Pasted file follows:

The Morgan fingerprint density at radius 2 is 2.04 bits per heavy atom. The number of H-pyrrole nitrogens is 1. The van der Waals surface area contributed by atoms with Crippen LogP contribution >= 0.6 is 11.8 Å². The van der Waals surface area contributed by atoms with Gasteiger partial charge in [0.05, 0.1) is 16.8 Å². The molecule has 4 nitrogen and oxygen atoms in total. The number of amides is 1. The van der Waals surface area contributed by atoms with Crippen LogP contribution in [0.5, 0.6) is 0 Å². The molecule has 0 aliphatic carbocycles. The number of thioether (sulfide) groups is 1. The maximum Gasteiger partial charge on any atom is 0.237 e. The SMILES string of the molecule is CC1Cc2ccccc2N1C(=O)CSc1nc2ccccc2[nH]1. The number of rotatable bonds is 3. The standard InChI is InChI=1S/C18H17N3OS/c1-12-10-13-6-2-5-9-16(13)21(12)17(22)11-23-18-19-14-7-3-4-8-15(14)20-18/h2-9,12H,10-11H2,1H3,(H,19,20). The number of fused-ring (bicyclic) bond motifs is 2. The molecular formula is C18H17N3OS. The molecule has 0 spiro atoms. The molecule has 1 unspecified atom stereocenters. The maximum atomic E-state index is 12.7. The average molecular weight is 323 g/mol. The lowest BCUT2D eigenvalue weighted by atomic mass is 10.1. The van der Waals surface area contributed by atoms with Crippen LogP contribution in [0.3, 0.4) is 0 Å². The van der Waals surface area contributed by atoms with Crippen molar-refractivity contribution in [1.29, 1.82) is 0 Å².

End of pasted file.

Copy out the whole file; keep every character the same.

The Morgan fingerprint density at radius 2 is 2.04 bits per heavy atom. The number of H-pyrrole nitrogens is 1. The van der Waals surface area contributed by atoms with Crippen LogP contribution >= 0.6 is 11.8 Å². The van der Waals surface area contributed by atoms with Gasteiger partial charge in [0.05, 0.1) is 16.8 Å². The molecule has 4 nitrogen and oxygen atoms in total. The number of amides is 1. The van der Waals surface area contributed by atoms with Crippen LogP contribution in [0.5, 0.6) is 0 Å². The molecule has 0 aliphatic carbocycles. The number of thioether (sulfide) groups is 1. The maximum Gasteiger partial charge on any atom is 0.237 e. The SMILES string of the molecule is CC1Cc2ccccc2N1C(=O)CSc1nc2ccccc2[nH]1. The number of rotatable bonds is 3. The standard InChI is InChI=1S/C18H17N3OS/c1-12-10-13-6-2-5-9-16(13)21(12)17(22)11-23-18-19-14-7-3-4-8-15(14)20-18/h2-9,12H,10-11H2,1H3,(H,19,20). The number of fused-ring (bicyclic) bond motifs is 2. The molecular formula is C18H17N3OS. The molecule has 0 spiro atoms. The molecule has 1 unspecified atom stereocenters. The maximum atomic E-state index is 12.7. The average molecular weight is 323 g/mol. The lowest BCUT2D eigenvalue weighted by atomic mass is 10.1. The van der Waals surface area contributed by atoms with Crippen LogP contribution in [0.3, 0.4) is 0 Å². The van der Waals surface area contributed by atoms with Crippen molar-refractivity contribution in [1.29, 1.82) is 0 Å².